Highland News Leader

Highland’s in-town bus service will end

Take a ride on the Highland bus route that will soon be no more

A rider of the No. 14 Highland Shuttle bus route in Highland, Illinois shares her experiences with the service, provided by Madison County Transit in Southern, Illinois, near Belleville, IL and St. Louis, MO. The bus will be eliminated on Aug. 10.
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A rider of the No. 14 Highland Shuttle bus route in Highland, Illinois shares her experiences with the service, provided by Madison County Transit in Southern, Illinois, near Belleville, IL and St. Louis, MO. The bus will be eliminated on Aug. 10.

Due to lack of ridership, Madison County Transit will eliminate the No. 14 Highland Shuttle bus.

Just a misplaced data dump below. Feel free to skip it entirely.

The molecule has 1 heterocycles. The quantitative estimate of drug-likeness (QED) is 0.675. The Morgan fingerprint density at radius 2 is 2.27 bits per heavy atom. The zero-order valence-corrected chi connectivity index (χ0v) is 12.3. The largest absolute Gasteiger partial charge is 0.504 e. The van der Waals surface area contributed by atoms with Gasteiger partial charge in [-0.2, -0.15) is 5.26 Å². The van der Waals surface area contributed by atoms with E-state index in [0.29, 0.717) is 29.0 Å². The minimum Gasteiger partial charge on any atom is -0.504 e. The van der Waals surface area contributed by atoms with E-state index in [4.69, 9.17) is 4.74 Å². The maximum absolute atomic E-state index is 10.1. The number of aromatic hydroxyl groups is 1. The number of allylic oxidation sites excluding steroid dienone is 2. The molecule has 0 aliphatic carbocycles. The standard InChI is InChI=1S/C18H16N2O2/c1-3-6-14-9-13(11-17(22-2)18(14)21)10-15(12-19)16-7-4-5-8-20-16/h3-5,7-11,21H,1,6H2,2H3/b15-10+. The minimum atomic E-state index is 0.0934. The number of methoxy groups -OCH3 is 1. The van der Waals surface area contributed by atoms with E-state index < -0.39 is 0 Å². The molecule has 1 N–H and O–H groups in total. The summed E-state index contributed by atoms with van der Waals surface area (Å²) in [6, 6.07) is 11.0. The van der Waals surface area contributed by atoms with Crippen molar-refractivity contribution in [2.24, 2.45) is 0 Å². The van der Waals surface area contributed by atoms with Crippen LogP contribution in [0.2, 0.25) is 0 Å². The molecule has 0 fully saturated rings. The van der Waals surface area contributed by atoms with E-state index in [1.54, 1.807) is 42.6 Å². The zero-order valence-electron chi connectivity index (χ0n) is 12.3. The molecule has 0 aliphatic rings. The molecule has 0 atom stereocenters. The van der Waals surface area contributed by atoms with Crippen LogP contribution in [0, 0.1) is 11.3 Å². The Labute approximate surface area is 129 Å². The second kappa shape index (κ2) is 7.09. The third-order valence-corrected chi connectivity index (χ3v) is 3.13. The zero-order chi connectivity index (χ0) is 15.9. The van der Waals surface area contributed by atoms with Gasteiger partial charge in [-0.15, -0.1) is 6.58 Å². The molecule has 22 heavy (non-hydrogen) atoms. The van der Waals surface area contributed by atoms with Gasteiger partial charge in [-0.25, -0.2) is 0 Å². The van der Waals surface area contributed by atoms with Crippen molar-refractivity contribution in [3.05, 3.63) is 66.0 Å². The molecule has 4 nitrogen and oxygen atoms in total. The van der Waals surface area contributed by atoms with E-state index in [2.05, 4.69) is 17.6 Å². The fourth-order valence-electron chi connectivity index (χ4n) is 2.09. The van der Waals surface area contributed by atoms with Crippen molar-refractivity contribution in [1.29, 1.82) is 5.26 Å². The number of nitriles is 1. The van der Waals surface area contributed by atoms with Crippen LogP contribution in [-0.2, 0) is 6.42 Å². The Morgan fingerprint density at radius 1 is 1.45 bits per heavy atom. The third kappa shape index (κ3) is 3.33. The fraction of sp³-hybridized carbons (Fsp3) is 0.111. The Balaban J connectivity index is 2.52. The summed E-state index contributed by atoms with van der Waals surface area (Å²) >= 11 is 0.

On July 2, MCT Managing Director Jerry Kane told the Highland City Council that the bus route will be discontinued. The last day of service will be Aug. 10, according to the MCT’s website.

The No. 14 Highland Shuttle operates Monday through Friday from about 8:25 a.m. to 6:23 p.m. The bus runs between 10 major stops in town, including Faith Countryside Homes, Main and Mulberry streets, St. Joseph’s Hospital, Highland High School, Walmart, Highland Home, the Highland Area Christian Services food pantry, Suppiger Apartments and the Northtown Shopping Center.

SJ Morrison, MCT’s director of marketing and planning, said the shuttle route was originally brought to Highland in 2015.

“And it’s just never performed at a level that really warrants having the vehicle there all day,” Morrison said.

Morrison said that MCT’s Board of Trustees officially approved the decision in May, after holding hearings and receiving feedback from the public. Ultimately, he said it was the route’s lack of ridership that caused the discontinuance.

“We are literally carrying like 7 to 11 people a day,” Morrison said.